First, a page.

Business India ×

Published on: Nov. 3, 2020, 1:10 a.m.
Amazon headwinds blow across Future-Reliance deal
  • The deal gives Reliance Retail access to close to 1,800 stores of Future Group companies including Big Bazaar: Photo: Sanjay Borade

By Sarosh Bana. Executive Editor, Business India

There is a storm brewing between Jeff Bezos’s Amazon, Inc on one side and Kishore Biyani’s Future Retail Ltd (FRL) and Mukesh Ambani’s Reliance Retail Ventures Ltd (RRVL) on the other, with Amazon securing an interim order from Singapore International Arbitration Centre (SIAC) restraining FRL and RRVL from proceeding with their Rs24,713 crore assets acquisition deal.

Biyani’s company, however, specified it was not a party to the agreement under which Amazon had invoked the arbitration proceedings. Reliance Retail too indicated that it intended to enforce its rights and complete the transaction in terms of the scheme and agreement with Future group ‘without any delay’.

In a regulatory filing dated 26 October, FRL informed the Bombay Stock Exchange, with a copy marked to Singapore Exchange Securities Trading Ltd, that SIAC had communicated to it an interim order of the Emergency Arbitrator ‘in the arbitration proceedings under shareholders’ agreement between Amazon, Future Coupons Pvt Ltd and the promoter group’. 

In the media release that FRL enclosed alongside, the company noted that it was examining the communication and the order, while being legally advised that actions taken by FRL and its board, which are ‘in full compliance of the relevant agreements and eminently in the interest of all stakeholders’, cannot be held back in arbitration proceedings initiated under an agreement to which FRL is not a party. 

‘As per the advice received by FRL, all relevant agreements are governed by Indian law and provisions of Indian Arbitration Act for all intents and purposes and this matter raises several fundamental jurisdictional issues which go to the root of the matter,’ the media release pointed out. ‘Accordingly, this order will have to be tested under the provisions of Indian Arbitration Act in an appropriate forum.’ It added that in any enforcement proceedings, FRL would take appropriate steps to ensure that the proposed transaction will proceed unhindered without any delay.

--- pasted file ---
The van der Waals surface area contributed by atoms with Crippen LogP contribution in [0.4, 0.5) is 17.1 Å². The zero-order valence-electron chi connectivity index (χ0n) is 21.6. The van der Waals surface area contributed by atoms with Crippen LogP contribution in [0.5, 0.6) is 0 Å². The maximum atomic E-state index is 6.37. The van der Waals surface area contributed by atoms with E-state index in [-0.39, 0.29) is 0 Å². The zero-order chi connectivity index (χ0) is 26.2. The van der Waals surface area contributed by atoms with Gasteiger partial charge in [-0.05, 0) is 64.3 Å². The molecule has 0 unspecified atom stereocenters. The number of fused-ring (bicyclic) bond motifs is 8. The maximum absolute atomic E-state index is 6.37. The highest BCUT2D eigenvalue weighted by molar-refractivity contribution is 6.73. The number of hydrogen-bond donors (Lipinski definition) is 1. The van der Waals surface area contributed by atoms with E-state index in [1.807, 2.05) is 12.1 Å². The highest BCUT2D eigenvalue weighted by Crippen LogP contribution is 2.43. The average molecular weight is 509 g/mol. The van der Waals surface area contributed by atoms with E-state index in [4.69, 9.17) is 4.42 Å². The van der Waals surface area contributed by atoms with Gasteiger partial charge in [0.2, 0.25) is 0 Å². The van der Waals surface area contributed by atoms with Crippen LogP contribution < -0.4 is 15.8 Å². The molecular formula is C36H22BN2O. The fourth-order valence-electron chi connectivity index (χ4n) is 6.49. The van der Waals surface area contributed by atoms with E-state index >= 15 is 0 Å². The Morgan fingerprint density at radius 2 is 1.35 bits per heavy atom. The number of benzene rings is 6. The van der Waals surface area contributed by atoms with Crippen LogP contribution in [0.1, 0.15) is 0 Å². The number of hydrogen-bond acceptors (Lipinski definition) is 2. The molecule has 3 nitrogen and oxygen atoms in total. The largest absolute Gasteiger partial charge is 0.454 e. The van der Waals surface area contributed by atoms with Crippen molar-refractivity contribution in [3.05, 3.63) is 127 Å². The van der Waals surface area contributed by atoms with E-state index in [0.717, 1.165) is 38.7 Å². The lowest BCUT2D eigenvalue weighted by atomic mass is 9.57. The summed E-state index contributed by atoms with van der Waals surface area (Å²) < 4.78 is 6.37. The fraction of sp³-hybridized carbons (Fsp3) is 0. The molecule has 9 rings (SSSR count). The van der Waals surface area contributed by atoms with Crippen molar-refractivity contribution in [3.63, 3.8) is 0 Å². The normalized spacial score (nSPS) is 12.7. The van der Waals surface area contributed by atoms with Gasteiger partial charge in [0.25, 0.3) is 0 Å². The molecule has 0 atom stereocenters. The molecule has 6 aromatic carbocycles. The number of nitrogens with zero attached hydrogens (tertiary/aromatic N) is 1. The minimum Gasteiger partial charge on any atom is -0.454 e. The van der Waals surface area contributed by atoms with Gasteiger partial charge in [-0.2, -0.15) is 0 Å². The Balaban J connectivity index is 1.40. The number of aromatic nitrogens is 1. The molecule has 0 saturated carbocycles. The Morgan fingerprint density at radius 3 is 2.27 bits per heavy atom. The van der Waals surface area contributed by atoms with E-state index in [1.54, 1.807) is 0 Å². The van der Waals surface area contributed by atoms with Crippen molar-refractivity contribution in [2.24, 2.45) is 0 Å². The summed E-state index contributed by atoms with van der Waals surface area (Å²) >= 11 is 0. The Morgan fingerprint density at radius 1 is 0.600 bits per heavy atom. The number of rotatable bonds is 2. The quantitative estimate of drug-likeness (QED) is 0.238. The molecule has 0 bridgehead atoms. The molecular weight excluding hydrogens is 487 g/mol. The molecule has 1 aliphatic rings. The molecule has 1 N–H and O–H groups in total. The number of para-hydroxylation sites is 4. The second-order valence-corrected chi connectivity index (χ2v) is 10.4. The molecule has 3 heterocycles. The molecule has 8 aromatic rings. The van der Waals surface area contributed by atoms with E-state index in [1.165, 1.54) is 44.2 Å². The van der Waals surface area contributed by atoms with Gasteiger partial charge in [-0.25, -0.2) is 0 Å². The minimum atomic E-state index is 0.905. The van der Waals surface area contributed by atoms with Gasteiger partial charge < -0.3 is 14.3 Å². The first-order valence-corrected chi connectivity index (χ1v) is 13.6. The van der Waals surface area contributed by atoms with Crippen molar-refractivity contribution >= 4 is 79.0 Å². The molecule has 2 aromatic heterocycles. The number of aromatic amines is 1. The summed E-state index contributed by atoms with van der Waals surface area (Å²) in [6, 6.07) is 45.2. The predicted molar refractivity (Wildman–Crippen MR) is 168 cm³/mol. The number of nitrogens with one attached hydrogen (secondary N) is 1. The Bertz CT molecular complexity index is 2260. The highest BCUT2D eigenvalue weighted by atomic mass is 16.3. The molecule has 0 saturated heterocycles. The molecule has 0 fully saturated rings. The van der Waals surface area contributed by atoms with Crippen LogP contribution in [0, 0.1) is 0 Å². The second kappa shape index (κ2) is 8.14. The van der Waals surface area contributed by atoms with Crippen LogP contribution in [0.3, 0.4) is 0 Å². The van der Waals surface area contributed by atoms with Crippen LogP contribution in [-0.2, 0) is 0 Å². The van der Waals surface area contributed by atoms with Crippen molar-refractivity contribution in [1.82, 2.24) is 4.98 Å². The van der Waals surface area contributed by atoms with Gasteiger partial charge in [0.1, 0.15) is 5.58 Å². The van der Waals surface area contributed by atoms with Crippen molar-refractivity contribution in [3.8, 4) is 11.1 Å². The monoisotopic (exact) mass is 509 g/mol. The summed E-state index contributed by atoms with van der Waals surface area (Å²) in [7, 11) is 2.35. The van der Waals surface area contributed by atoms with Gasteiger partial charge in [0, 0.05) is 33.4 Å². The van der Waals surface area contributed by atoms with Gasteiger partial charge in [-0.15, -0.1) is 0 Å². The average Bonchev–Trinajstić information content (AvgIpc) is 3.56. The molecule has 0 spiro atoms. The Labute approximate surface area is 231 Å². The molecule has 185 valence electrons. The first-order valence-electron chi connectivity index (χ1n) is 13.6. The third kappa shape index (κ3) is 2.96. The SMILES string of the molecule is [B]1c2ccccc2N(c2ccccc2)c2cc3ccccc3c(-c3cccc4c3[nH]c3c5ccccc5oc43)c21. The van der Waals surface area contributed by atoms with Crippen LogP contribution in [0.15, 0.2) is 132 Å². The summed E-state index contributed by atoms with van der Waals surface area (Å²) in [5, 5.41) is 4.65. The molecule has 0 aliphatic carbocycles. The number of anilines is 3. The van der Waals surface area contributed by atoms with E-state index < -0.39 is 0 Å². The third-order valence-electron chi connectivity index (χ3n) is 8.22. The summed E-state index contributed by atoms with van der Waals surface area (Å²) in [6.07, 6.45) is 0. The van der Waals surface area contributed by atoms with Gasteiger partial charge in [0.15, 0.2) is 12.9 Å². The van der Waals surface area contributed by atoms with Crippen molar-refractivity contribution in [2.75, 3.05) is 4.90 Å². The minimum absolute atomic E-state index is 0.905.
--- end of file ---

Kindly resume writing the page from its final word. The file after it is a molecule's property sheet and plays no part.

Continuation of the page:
In a separate statement issued a day earlier, RRVL, which is the retail arm of Reliance Industries Ltd (RIL), maintained: ‘RRVL has entered into the transaction for acquisition of assets and business of Future Retail Ltd under proper legal advice and the rights and obligations are fully enforceable under Indian Law.’

Challenging Amazon

On 29 August, as businesses were reeling under the impact of Covid-19, Reliance had announced the acquisition of Future Group’s retail and wholesale, and logistics and warehousing businesses on a slump sale basis for a lumpsum aggregate consideration of Rs24,713 crore. The landmark move would add to RIL’s fast expanding retail business and position it as a challenger to the e-commerce titan, Amazon. The deal gained RRVL access to close to 1,800 stores of Future Group companies Big Bazaar, FBB, Easyday Club, Central, and Foodhall spread across 420 cities in India. The acquisition was finalised as part of a scheme in which Future Group was merging its retail companies into Future Enterprises Ltd (FEL).

“Pleased to provide a home to the renowned formats and brands of Future Group, as well as preserve its business ecosystem, which have played an important role in the evolution of modern retail in India,” beamed Isha Ambani, Director of the $57 billion Reliance Retail that itself has 12,000 stores across the country. “We hope to continue the growth momentum of the retail industry with our unique model of active collaboration with small merchants and kiranas, as well as large consumer brands.”

If in event the Future Group decides against waiting for the Arbitral Tribunal, it can approach any Indian High Court to contest the applicability and enforceability of the interim directions. It was Singapore’s Emergency Arbitrator and former Attorney General, V.K. Rajah, who ruled against Future Group entities’ proceeding with the deal with RRVL to monetise the retail business.